Traveling Husband Survival: Coffee, Wine, and Satire

Motherhood, We Are In This Together

Well, as the hubs heads off for a few days of work in sunny Austin, I am gearing up to survive my three days of married-single-parenting a cooped-up toddler. (Thank you, freezing Montana winter.)

Good red wine and extra coffee have been purchased. . .and some satire therapy was in order!! 

Here are 5 Ways Traveling Husbands Are The Best Thing Ever When You Have Kids

(In case you were wondering.)

They are. Just ask me. Anyways, go have a quick laugh at my expense, and enjoy the other hilarity on MockMom (the satirical little corner of Sammiches and Psych Meds that I love so much). Now go!

Enjoy!

Hurry home, honey!

Puzzle Pieces

Life Lessons from a One-Year-Old, Motherhood, Step by Step, We Are In This Together

 

My little boy, Hank, has three heroes: his three big brothers. When they are with us, they throw balls with him and dive onto pillow piles and build endless towers to knock down. They make him laugh like neither their daddy or I ever can. He idolizes them; he wants to be just like them.

There is an electric charge in the air on the days when daddy arrives with Hank’s three big brothers in tow. He can sense when they are coming, and he can hardly contain his excitement. The door barely clicks open and he is running to the top of the stairs, squealing; racing to get to them. 

His puzzle is complete on the days we have the boys; all the pieces of our family are in place and his world looks as it should.

But three days later the puzzle falls apart; three major pieces of it suddenly go missing, and he has to try to make sense of it in a one-and-a-half year-old brain which knows nothing of parenting plans or shared custody. Nothing of divorce, or of real mamas and step-mamas. I am sure he thinks I am his brothers’ mama too—why wouldn’t I be?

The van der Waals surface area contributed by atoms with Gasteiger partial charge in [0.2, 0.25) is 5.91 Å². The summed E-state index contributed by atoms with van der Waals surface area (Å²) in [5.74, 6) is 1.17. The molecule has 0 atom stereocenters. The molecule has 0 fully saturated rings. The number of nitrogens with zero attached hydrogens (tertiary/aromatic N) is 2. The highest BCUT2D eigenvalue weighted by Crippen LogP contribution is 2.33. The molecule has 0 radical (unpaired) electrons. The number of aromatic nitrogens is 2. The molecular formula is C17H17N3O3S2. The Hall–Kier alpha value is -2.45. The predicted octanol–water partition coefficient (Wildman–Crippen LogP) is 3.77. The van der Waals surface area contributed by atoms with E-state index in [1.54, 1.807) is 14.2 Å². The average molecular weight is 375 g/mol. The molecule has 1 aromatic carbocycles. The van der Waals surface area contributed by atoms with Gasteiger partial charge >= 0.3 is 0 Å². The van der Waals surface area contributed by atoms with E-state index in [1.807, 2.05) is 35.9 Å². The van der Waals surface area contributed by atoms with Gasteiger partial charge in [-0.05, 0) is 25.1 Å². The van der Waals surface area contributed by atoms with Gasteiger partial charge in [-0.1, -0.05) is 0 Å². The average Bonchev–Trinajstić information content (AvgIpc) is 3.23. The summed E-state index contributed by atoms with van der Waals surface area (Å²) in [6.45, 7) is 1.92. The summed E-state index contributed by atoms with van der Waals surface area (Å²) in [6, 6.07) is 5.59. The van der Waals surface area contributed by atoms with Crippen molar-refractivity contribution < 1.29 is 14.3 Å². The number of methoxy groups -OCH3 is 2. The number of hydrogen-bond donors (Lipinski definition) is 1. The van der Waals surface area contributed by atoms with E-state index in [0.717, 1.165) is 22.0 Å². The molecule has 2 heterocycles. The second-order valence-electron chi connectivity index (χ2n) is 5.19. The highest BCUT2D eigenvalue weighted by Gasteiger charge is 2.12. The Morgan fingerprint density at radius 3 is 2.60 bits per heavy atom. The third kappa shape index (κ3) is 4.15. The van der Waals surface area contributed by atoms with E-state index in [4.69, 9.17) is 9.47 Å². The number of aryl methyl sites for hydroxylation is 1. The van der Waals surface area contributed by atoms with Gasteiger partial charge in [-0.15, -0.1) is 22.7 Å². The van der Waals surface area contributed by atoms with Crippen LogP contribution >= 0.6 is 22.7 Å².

“We”—our six-pack—is all he has ever known. I do not look forward to the day I have to explain things like divorce to my precious boy. Explain why his brothers have another mama; how it’s not me. Why they have another home, too, on the other side of town, or why he will go to a different school than they do.

I don’t know how to explain why some mamas and daddies don’t speak to each other, even though they share the same children.

And most of all, I worry about explaining why his big brothers have to leave us for half of every week. Because before he can truly understand, he won’t understand, and I know there will be tears.

I don’t want him to be heartbroken half of every week, his best friends in the world lost to him again. I know it is coming. I can already see the gears turning in that precious little head, wondering; the start of the dissonance.

Lately on the days without his brothers around, his little lip trembles when he sees their pictures. He runs into their rooms, just to check.

We will see them soon, sweetheart, I tell him, soon.

Hank’s big brothers have huge hearts buried under their tough exteriors. They play and wrestle and high-five and cuddle and pick up and carry and comfort their little brother. I know they miss him, too, when they are away.

They don’t treat him any differently because I am not their mama, too. They love him just like they love each other, even though they don’t say it.

Hank has no place in one of their two worlds, but they live for him in our world. They amaze me every day with their maturity and compassion. Their resilience as they bounce between lives; their acceptance of their new family.

When daddy loads them up to take them back to their mama’s house, Hank stands in the doorway waving his special wave. He opens and closes his little fist to each of them, saying I Love You, even though the words don’t come out yet.

His big brothers answer him with the same wave, their code, their secret send-off. The words don’t come out of their mouths, either.

But they don’t have to. He knows.

 

Originally posted on Tribe Magazine at: http://thetribemagazine.com/puzzle-pieces/#ixzz4OodjbHiL

Best Buds

Bookends

Killing It as Parents

Motherhood, We Are In This Together

My hubs and I, we are not perfect. But we sure do try.